Family.  Food.  Football.  The three F’s of Thanksgiving.  In three weeks, families all over the U.S. will be indulging in these activities in abundance.  Homes will become full of the smells of turkey, stuffing, cranberry sauce, warm rolls and three different kinds of jello salad.  Growing up, I attended Thanksgiving dinners with family and friends in their homes, apartments and camping trailers, with no two years being the same.  Each year holds special memories of talking and laughing over food, napping in the afternoon and, of course, football, both on the TV and out in the yard.  And with Halloween past and Christmas coming up, there’s Thanksgiving–tucked right in between the two.  I wouldn’t go so far as to call it a forgotten holiday.  I think that pretty much everyone celebrates it in some form or another.  But I do think that it gets overshadowed by Christmas and that has always bothered me.

I grew up in a family where traditions were a big deal and we had at least a few for each holiday (Valentine’s Day, St. Patrick’s, Easter, and so on.)  But I’ve been thinking a lot about traditions lately and I realized that I don’t have any non-food, non-sports related traditions for Thanksgiving and that makes me sad.  I take full responsibility for this and I haven’t really felt the need to start any until recently now that my daughter is getting old enough to understand the reasons we celebrate certain events.  Many traditions at Thanksgiving deal with food or football and while those are both fun things, they are not the reason we even celebrate Thanksgiving in the first place.  There’s nothing wrong with having those traditions but I want to make sure that the element of ‘thanks’ isn’t forgotten among everything else.  So this year I am going to be implementing two new traditions into our family.

Get this free printable at Remodelaholic!

Book of Thanks 
I know a lot of families who go around the table before Thanksgiving dinner starts and say something(s) they are thankful for.  I don’t find any fault in this in and of itself, but when you’re having dinner with 20+ people, it can take a while to go around the table!  And it can be hard to say what you want when you’re in a group and put on the spot like that.  I also feel like not everyone can participate, especially the little kids.  Which is how I came to the conclusion that I wanted to create a way for everyone to share what they are grateful for through what I’m going to call The Book of Thanks.  (My Book of Thanks tutorial can be found here.)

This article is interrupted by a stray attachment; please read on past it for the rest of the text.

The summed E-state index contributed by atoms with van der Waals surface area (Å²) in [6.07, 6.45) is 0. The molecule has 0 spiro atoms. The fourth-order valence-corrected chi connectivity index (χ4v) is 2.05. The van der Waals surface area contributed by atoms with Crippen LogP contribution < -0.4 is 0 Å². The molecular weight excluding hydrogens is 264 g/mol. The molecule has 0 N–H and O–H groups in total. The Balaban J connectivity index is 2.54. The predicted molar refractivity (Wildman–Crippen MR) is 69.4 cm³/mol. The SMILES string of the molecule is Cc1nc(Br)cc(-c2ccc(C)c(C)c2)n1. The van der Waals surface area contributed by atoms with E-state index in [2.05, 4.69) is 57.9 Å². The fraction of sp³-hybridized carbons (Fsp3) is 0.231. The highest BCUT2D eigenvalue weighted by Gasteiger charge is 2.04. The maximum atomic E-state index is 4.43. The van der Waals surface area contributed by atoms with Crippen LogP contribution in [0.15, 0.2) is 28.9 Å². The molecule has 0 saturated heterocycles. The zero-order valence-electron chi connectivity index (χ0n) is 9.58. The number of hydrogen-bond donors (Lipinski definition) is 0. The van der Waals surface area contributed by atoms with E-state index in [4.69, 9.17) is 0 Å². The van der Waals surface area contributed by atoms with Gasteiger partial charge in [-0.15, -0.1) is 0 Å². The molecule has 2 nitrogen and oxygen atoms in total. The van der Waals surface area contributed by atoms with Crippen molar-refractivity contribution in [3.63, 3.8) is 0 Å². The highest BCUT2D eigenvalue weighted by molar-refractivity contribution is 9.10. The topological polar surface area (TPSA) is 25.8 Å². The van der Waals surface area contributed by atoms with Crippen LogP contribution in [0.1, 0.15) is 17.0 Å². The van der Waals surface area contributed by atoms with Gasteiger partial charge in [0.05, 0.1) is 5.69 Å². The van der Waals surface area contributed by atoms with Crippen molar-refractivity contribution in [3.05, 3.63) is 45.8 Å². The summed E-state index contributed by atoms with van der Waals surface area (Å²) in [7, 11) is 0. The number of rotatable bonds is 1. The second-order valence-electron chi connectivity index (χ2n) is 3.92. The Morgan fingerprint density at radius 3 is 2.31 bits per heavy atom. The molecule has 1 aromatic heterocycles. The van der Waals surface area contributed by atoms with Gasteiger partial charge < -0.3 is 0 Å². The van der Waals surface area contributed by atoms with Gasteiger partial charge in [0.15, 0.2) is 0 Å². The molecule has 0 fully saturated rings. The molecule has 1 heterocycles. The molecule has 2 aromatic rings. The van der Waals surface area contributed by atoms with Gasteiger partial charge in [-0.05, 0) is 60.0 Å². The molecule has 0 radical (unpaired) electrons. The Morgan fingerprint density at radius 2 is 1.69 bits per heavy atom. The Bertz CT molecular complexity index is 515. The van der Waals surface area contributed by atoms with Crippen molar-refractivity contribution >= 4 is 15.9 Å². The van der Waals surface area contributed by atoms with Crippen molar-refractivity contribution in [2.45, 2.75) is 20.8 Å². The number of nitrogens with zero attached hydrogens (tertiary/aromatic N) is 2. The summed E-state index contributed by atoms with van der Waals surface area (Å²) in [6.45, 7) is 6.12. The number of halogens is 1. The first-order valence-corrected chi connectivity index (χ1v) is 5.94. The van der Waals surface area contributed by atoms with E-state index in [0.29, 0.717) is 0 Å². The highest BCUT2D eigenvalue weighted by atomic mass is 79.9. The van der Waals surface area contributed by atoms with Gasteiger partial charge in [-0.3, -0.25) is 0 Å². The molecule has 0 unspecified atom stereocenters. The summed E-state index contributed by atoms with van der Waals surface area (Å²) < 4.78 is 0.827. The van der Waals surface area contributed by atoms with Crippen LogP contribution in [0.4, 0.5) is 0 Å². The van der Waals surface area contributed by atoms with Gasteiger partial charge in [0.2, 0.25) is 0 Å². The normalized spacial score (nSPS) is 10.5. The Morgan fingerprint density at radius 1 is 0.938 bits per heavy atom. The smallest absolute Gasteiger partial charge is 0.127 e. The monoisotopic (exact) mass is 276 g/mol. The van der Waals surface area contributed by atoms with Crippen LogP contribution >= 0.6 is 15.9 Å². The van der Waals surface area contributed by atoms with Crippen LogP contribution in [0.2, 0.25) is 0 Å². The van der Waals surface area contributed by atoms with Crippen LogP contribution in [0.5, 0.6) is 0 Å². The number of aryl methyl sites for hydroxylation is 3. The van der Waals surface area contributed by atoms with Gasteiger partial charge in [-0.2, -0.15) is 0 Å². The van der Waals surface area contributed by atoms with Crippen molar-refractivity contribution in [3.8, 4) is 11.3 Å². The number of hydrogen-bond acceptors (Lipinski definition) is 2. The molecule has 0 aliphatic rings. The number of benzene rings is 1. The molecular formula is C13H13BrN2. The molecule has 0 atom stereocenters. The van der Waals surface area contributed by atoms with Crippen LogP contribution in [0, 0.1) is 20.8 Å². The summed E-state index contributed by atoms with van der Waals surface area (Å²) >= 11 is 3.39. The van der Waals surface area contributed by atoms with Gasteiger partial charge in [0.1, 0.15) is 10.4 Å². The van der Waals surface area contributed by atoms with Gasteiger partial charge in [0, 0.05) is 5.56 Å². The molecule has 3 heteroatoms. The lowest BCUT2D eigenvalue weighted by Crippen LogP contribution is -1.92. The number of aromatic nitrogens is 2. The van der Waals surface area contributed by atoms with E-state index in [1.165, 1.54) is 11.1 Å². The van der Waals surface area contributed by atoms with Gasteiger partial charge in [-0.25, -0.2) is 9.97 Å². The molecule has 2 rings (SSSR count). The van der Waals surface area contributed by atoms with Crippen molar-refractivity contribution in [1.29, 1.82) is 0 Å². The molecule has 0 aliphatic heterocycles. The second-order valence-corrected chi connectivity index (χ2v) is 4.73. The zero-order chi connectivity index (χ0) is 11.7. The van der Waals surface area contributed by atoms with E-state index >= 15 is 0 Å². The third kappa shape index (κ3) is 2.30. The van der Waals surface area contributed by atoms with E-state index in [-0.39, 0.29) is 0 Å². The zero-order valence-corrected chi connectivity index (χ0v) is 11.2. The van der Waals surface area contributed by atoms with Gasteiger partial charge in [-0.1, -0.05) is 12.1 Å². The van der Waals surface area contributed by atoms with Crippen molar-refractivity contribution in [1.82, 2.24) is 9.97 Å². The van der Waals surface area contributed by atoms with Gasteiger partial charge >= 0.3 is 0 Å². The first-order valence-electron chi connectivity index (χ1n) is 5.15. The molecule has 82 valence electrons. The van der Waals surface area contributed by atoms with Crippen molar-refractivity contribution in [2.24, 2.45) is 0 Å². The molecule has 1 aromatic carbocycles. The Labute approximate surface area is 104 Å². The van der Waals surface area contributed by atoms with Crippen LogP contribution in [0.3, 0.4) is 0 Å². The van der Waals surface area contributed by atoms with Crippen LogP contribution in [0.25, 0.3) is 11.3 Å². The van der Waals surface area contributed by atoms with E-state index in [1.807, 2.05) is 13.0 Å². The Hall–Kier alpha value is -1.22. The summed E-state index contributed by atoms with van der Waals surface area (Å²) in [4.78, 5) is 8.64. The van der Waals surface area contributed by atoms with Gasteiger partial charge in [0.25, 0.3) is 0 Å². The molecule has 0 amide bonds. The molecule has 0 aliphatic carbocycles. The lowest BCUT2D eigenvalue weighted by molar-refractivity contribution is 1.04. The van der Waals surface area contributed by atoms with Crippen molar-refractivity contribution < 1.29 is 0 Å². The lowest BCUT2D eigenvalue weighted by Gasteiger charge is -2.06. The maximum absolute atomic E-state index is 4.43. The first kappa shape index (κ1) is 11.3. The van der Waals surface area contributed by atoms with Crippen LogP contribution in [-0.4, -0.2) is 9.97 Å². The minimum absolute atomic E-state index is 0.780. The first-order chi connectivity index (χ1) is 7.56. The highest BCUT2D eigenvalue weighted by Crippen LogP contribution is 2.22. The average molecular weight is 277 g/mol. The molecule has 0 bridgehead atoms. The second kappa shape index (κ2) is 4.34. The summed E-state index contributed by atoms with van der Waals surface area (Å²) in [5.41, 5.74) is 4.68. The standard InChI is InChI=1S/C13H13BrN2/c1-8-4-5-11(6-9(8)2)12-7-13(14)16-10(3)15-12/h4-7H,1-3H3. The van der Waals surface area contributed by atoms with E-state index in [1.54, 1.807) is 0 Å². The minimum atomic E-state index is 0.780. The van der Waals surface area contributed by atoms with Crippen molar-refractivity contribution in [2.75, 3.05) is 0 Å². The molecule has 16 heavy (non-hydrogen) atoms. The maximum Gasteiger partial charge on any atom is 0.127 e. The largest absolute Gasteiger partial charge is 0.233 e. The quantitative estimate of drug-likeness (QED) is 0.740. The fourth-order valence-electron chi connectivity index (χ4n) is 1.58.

Here is what I’d like to do:

  • For the adults, they can take a minute at any time during the day to write as much or as little as they want.  
  • For the kids, they can draw a picture or write what they are grateful for.  
  • Take a group picture of everyone who was there.
  • Include the menu and location.
  • Have a place to write down memories of Thanksgiving past and present.

I will have blank printer paper for everyone to write/draw on and then I’ll put it in a plastic sleeve in a binder.  I think this will be a great way for everyone to share their thanks with others as well as a fun way to be able to look back at previous years and remember who was there and the memories that will be shared with each other.

Thankful Tree 
I love this idea.  I’ve seen it around on Pinterest and have been waiting to start it until this year.  My daughter is old enough now that we can ask her what she is grateful for and she can tell us.  So what better way to put us in the thankful spirit than to have each family member take a moment each day to write a few words about what they are grateful for?  It’s not going to be anything fancy: a construction paper tree with construction paper leaves.  We are a few days late starting and while I’d love to do something a little more crafty, it’s more about the purpose than the prettiness.  There are some really cute ones though like this and this if you are feeling like you want to do something more.  (You can see how ours turned out on my Thanksgiving Day 2015 overview.)

What are your favorite family traditions for Thanksgiving?